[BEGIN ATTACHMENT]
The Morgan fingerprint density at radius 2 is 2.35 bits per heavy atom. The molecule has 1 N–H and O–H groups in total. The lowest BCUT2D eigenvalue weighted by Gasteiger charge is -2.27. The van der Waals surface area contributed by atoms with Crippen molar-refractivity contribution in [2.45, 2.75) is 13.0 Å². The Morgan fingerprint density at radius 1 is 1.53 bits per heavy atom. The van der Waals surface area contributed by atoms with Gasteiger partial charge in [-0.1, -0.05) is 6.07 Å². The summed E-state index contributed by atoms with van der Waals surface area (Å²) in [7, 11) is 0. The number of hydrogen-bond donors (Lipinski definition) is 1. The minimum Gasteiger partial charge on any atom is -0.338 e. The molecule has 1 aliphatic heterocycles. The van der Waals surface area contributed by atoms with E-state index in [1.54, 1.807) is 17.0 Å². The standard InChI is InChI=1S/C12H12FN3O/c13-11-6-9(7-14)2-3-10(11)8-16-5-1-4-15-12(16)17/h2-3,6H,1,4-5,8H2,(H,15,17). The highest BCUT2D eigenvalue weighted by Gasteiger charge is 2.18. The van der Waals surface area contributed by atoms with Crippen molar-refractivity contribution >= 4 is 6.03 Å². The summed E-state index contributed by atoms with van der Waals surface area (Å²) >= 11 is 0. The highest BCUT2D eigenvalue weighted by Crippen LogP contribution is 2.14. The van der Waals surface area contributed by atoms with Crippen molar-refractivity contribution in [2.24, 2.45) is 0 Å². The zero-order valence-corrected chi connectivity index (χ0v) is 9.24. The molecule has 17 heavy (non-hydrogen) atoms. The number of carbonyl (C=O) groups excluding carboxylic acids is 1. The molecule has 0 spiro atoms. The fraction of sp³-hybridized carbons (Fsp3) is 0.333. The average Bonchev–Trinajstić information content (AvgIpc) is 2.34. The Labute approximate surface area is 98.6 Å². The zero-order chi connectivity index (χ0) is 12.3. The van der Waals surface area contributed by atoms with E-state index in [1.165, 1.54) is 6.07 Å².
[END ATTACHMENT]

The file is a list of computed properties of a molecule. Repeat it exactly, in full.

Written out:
The Morgan fingerprint density at radius 2 is 2.35 bits per heavy atom. The molecule has 1 N–H and O–H groups in total. The lowest BCUT2D eigenvalue weighted by Gasteiger charge is -2.27. The van der Waals surface area contributed by atoms with Crippen molar-refractivity contribution in [2.45, 2.75) is 13.0 Å². The Morgan fingerprint density at radius 1 is 1.53 bits per heavy atom. The van der Waals surface area contributed by atoms with Gasteiger partial charge in [-0.1, -0.05) is 6.07 Å². The summed E-state index contributed by atoms with van der Waals surface area (Å²) in [7, 11) is 0. The number of hydrogen-bond donors (Lipinski definition) is 1. The minimum Gasteiger partial charge on any atom is -0.338 e. The molecule has 1 aliphatic heterocycles. The van der Waals surface area contributed by atoms with E-state index in [1.54, 1.807) is 17.0 Å². The standard InChI is InChI=1S/C12H12FN3O/c13-11-6-9(7-14)2-3-10(11)8-16-5-1-4-15-12(16)17/h2-3,6H,1,4-5,8H2,(H,15,17). The highest BCUT2D eigenvalue weighted by Gasteiger charge is 2.18. The van der Waals surface area contributed by atoms with Crippen molar-refractivity contribution >= 4 is 6.03 Å². The summed E-state index contributed by atoms with van der Waals surface area (Å²) >= 11 is 0. The highest BCUT2D eigenvalue weighted by Crippen LogP contribution is 2.14. The van der Waals surface area contributed by atoms with Crippen molar-refractivity contribution in [2.24, 2.45) is 0 Å². The zero-order valence-corrected chi connectivity index (χ0v) is 9.24. The molecule has 17 heavy (non-hydrogen) atoms. The number of carbonyl (C=O) groups excluding carboxylic acids is 1. The molecule has 0 spiro atoms. The fraction of sp³-hybridized carbons (Fsp3) is 0.333. The average Bonchev–Trinajstić information content (AvgIpc) is 2.34. The Labute approximate surface area is 98.6 Å². The zero-order chi connectivity index (χ0) is 12.3. The van der Waals surface area contributed by atoms with E-state index in [1.165, 1.54) is 6.07 Å².